FIG. 4 is a detail view of an edge of one of the single wheel elements of the apparatus of FIG. 1, showing details of construction of the peripheral rollers.
FIG. 5 is a side elevational view of a second preferred embodiment of the present invention, having four driven tracks, each track mounted adjacent a side of a rectangular frame, and each track including peripheral rollers.
FIG. 6 is a top view of the apparatus of FIG. 5.
FIG. 7 is a detail sectional view of the track of the apparatus of FIG. 5 as it is engaged by a driving sprocket.
FIG. 8 is a top view of a third preferred embodiment of the present invention similar to that of FIG. 1, but having two pairs of dual wheels, each single wheel element being comprised of only two peripheral rollers.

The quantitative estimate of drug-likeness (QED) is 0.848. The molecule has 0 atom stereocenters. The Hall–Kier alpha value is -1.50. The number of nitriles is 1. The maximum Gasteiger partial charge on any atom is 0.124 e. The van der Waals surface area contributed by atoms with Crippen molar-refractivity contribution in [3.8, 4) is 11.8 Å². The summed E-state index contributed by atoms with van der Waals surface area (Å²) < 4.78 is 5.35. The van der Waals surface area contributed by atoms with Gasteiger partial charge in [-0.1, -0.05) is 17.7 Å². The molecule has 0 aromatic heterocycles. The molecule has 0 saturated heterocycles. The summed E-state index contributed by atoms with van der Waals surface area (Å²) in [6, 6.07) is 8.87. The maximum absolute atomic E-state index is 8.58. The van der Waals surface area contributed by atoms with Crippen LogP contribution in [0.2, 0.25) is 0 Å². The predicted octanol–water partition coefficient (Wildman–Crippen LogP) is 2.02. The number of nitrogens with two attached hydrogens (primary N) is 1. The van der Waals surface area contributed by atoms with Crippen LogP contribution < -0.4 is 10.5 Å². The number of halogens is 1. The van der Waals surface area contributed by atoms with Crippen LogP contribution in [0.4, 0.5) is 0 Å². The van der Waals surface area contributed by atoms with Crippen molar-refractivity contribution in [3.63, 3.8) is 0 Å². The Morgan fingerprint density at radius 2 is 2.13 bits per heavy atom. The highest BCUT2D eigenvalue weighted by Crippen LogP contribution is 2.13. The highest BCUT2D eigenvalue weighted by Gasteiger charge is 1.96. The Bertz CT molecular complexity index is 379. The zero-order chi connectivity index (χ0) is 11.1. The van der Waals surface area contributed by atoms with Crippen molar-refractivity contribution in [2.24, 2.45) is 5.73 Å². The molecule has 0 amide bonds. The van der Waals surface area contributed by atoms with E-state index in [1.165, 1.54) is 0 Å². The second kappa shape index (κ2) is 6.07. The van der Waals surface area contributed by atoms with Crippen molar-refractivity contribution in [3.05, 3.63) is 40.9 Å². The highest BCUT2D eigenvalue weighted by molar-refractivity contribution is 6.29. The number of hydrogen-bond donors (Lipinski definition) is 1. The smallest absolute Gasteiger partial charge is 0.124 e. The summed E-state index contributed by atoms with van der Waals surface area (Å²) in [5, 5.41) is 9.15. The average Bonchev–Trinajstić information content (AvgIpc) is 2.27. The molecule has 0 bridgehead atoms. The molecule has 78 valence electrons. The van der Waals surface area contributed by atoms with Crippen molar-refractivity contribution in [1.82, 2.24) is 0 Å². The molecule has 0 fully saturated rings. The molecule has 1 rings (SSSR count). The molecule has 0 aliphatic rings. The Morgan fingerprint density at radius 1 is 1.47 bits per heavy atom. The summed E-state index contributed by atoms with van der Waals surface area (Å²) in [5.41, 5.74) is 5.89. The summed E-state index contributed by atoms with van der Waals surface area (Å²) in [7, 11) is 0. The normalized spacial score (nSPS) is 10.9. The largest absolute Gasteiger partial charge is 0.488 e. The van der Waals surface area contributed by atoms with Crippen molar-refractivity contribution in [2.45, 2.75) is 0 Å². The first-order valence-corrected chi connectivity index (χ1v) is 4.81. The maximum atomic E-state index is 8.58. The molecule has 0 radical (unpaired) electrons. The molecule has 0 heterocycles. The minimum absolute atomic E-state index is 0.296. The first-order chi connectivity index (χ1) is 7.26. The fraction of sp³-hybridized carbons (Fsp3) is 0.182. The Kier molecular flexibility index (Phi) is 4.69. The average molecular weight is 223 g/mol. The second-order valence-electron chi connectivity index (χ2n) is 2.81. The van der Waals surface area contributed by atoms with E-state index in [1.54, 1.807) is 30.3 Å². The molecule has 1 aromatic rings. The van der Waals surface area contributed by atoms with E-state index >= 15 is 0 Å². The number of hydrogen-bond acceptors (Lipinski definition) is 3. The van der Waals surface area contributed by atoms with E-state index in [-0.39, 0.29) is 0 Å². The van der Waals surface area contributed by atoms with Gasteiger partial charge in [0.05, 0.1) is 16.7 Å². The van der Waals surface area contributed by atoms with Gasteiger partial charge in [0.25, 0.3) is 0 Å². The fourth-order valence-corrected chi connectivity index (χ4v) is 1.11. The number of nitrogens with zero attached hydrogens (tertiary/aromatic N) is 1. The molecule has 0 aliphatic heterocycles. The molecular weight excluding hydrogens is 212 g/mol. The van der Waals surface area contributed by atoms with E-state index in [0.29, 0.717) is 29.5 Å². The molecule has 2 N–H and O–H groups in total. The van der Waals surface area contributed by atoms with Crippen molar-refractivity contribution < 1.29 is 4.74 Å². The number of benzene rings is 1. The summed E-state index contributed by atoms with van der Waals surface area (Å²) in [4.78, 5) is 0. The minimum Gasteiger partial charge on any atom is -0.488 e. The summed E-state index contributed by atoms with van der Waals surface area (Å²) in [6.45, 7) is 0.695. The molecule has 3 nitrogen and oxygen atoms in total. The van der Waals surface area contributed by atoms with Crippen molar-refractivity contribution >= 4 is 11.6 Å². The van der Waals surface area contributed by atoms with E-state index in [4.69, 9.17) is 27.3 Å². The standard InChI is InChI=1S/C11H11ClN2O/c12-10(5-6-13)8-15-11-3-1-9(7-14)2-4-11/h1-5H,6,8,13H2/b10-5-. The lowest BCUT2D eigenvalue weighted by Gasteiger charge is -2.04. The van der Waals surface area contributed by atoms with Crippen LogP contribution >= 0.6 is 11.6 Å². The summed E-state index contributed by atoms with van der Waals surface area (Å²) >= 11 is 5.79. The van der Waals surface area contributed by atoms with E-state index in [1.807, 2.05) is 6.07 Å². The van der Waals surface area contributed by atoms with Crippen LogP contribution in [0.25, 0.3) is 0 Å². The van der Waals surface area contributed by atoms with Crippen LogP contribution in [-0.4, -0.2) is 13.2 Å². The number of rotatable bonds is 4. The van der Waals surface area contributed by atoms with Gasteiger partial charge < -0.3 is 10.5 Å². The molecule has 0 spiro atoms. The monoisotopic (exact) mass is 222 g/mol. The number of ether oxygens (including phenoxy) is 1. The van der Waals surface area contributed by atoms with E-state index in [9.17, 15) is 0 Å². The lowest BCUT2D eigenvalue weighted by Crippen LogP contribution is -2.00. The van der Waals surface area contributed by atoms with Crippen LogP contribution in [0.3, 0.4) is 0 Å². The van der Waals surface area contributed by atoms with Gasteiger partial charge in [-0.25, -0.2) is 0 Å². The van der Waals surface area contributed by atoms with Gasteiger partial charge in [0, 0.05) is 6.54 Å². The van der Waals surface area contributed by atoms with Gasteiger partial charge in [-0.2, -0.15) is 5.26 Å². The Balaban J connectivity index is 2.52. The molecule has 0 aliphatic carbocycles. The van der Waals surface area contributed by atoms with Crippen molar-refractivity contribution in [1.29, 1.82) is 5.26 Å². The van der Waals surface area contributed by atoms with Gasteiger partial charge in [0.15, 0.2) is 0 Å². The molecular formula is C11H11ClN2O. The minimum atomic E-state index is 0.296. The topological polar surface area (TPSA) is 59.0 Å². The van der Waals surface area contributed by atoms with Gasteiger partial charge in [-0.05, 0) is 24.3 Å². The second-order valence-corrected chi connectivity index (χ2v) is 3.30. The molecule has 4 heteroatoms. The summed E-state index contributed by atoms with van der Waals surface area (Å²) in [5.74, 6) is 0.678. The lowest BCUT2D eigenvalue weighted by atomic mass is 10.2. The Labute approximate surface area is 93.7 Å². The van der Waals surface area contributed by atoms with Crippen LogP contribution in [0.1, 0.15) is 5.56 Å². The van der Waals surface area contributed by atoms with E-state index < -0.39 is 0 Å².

FIG. 9 is a side elevational view of one of the dual wheels of the apparatus of FIG. 8.
FIG. 10 is an oblique view of a fourth preferred embodiment of the present invention having four pairs of truncated spherical roller driving mechanisms, each pair of truncated spherical roller driving mechanisms being located adjacent one side of a rectangular frame.
FIG. 11 is a partly sectional elevational view of the apparatus of FIG. 10, showing a truncated spherical roller assembly, the driving mechanism, the motion measurement mechanism, and inner detals of the flexible frame of the apparatus.